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Market Commentary: What happened with rates, yield curves and new issues this week? Find out here.

  • Andrew Masliwec, Analyst, Capital Markets

Greetings,

It’s been a couple weeks since the last commentary and thankfully the world kept on turning. What happened? Not really a whole lot. A few bad costumes and maybe the impeachment of a sitting President. The markets seemed to move. 

In any case, I’ll try my best to recap the impacts on interest rates. After all, I have to. The Treasury Guy and I had a call about an agreement or a “quid pro quo” as they say – he tells me what to do and I get my agreed upon salary.

Rates, Yield Curves, New Issues

Canadian bond yields whipsawed throughout the week on the back of nothing substantive economic news wise. The current 5 year GOC is yielding 1.40% and the current 10 year is yielding 1.36%. Since the last commentary on September 13th, 5 year Government of Canada yields are actually lower by 10 bps. That’s still 25bps higher than a month ago.  Suffice to say, it’s been an active month in determining market level mortgage rates.

On the credit curve, CMB’s have reacted similarly with the 5 year CMB yielding 1.70% and the 10-year yielding 1.78%. The 5-10 spread has widened out from about a month ago when it was only 5bps. There is still a metric-ton of demand for 10 year product. Luckily for you, the borrower, First National has you covered for even 10, 15 or 20 year commercial mortgages! Talk to your favourite sales gal or guy today.

So how’s the yield curve look these days? Well, if you remember there was a lot of talk back when the yield curve inverted. If you also read the leading paragraph you probably noticed that the 10 year is yielding less than the 5 year. That’s inversion in my book. No news yet on signs of a recession either. However, what they don’t teach you in ECON 101 is that yield curves can sometimes be not only inverted, but can also look like they are modelled after Canada Wonderland’s ” Behemoth”. Don’t believe me? See Canada’s current yield curve below: 

Commentary - Sept 27

Source: Bloomberg Charts

It looks like a fun ride, but it’s unbeknownst to me where it takes our economy next.

Finally, the low rate environment and decent risk appetite made new issuances flush the last couple weeks. Equitable Bank came to market with $200 Million in deposit notes maturing September 26, 2022. The deal priced at a spread of +145 bps over the GOC curve and was well subscribed with over 30 buyers.  It’s always good to see fellow lenders issuing debt to get a sense of borrowing costs.

Merrill Lynch Canada or the soon to be called ‘Bank of America Securities’ issued a Jumbo NHA MBS deal this Tuesday. Merrill sold $750 Million of the $1.5 Billion pool at a spread of +47 bps over the GOC curve. The deal priced well with over 23 buyers, 15%-20% fills and the books were 2x covered. This is coming on the back of Home Trust’s market-leading RMBS deal, so it’s great for both borrowers (you) and lenders (us), that investor appetite is “50% off coupon at Mandarin Buffet” level for Mortgage-Backed securities.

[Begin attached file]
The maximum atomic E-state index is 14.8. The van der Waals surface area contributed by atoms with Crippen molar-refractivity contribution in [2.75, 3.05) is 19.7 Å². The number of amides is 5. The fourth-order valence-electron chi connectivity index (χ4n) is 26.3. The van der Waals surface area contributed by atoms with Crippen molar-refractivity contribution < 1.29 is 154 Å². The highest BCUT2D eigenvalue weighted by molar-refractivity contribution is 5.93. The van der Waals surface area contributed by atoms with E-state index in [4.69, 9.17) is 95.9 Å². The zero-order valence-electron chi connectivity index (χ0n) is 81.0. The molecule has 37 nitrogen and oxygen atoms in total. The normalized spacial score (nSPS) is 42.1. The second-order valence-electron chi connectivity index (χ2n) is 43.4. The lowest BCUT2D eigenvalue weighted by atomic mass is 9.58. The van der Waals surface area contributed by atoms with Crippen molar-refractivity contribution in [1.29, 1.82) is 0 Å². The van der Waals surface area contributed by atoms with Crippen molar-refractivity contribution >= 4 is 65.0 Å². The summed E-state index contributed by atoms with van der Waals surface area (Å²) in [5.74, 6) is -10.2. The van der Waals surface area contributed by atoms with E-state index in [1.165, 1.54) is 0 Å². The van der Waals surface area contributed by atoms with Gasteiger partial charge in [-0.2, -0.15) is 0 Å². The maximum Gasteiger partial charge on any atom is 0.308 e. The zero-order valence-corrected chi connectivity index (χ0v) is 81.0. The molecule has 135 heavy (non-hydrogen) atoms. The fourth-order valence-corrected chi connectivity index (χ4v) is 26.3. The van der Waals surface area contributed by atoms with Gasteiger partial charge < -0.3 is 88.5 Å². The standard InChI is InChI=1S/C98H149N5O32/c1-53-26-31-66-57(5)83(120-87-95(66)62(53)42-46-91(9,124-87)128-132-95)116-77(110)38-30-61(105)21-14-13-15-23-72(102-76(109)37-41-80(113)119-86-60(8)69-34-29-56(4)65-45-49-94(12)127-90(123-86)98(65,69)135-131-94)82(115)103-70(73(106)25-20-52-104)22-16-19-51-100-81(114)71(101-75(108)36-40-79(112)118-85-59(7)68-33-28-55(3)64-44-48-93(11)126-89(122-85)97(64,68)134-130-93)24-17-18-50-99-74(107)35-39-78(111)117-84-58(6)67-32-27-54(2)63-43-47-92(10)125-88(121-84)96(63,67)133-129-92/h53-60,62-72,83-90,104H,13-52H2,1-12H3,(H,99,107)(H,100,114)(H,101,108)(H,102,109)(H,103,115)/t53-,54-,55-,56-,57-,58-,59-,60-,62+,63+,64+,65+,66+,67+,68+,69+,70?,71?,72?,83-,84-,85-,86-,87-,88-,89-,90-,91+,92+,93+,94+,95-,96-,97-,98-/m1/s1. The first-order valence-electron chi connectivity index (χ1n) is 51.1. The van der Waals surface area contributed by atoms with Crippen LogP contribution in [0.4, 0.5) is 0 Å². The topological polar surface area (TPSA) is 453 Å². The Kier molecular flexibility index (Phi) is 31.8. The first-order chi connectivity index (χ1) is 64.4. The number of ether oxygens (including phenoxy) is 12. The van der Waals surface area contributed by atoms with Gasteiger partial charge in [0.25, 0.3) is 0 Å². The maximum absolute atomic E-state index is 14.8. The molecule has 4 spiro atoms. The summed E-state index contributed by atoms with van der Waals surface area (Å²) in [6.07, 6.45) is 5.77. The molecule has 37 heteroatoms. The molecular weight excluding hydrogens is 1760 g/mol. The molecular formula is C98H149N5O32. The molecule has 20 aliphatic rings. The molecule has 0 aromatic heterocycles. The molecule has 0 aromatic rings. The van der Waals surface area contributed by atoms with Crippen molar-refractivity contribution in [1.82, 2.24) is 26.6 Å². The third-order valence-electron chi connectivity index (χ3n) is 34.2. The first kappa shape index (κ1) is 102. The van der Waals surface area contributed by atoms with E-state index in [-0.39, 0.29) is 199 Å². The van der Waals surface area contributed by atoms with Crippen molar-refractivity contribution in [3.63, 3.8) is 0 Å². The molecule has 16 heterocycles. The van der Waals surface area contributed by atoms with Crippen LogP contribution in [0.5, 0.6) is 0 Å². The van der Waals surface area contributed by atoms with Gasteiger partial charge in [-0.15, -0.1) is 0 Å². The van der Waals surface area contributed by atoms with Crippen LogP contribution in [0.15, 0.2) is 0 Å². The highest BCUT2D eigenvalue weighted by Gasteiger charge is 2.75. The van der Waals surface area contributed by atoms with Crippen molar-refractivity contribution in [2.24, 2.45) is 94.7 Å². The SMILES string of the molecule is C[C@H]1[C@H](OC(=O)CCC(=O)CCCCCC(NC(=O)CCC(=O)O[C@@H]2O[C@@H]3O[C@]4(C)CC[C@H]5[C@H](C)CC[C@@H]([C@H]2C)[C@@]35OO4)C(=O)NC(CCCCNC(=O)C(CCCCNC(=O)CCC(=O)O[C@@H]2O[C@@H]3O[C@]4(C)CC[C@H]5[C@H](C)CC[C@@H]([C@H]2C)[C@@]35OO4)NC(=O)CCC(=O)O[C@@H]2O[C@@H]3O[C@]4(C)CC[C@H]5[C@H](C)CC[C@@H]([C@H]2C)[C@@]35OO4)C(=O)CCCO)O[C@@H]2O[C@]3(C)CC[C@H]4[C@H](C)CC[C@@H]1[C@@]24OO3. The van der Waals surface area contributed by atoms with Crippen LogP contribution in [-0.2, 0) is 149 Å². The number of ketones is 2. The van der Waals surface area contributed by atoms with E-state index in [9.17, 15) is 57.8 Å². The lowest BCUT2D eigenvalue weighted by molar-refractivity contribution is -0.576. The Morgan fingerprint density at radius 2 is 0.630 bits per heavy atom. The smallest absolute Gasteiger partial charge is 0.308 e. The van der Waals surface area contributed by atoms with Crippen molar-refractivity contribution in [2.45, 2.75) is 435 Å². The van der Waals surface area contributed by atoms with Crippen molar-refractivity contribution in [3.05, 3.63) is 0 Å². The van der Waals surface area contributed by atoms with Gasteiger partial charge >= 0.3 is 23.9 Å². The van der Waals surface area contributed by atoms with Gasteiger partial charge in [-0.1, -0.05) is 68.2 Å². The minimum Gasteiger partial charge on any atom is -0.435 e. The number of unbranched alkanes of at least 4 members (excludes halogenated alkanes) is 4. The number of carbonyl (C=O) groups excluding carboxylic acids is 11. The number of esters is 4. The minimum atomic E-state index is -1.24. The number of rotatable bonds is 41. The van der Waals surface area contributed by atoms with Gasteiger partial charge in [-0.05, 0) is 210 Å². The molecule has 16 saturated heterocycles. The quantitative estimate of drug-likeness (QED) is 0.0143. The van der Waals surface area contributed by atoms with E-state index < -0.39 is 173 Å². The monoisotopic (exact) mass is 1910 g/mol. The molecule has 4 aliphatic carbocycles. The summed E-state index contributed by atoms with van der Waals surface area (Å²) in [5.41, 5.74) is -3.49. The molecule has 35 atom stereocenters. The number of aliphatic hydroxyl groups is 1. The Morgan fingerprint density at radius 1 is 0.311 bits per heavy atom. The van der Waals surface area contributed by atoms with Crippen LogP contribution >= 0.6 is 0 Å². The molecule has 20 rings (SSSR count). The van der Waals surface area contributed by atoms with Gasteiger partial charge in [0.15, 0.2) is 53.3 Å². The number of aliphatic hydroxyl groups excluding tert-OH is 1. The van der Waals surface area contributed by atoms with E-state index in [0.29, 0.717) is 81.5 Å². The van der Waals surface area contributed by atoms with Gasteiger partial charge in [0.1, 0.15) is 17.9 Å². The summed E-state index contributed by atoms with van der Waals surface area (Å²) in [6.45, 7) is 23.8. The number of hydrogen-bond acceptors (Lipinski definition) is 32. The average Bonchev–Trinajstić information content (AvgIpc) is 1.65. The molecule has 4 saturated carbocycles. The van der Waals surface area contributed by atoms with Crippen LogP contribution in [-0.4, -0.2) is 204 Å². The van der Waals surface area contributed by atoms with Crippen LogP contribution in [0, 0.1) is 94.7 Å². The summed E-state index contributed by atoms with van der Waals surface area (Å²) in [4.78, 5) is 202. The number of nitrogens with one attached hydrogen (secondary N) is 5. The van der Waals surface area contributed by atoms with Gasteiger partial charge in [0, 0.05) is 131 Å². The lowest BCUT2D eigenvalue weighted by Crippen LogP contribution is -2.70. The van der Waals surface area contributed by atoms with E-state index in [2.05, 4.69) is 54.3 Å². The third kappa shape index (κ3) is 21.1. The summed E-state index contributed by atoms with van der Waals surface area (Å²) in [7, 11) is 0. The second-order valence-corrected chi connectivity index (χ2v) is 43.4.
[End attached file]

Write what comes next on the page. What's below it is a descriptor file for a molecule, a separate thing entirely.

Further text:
Economic and Other News

We missed covering CPI on the 18th, but overall it didn’t shake any markets. The CPI or inflation metric for August came in at -0.1% vs the -0.2% as expected. That keeps the YoY CPI number at a solid 1.9%. Not much there for the Bank of Canada.  On the 20th, we had retail sales for July which came in lower than expected. The month-over-month number for July came in at 0.4% vs the expected 0.6%. The market shrugged off the outcome overall and all eyes are on GDP which comes out next Tuesday. The Bank of Canada is currently priced at around 19% for a cut before the end of 2019.

South of the border, the Fed did what was expected of them and cut their fed funds rate by 25bps. More interesting than that is what’s happening in the US repo markets. Repo markets, which are the basis of all short term funding for financial institutions, saw large spikes in funding costs the last couple weeks. Reaching a level of 10% for overnight funding at some points, the repo market south of the border has seen a major squeeze for a variety of reasons including: corporate tax day, smaller bank balance sheets and large Treasury bill settlements. Why am I talking about this? It’s a niche but important market and the backbone of the financial system, so it’s worth reading into if you’re interested.

Finally, in other niche news you probably didn’t know, a German court recently ruled that being hungover is an illness. The ruling came after a food product marketed as a “hangover cure” lost in court. In Germany, information about food products cannot ascribe properties preventing, healing or treating illnesses.  Unfortunately, when I tried using my new found illness to skip work this morning, the Treasury Guy had me writing this instead.  

Have a good weekend,

Andrew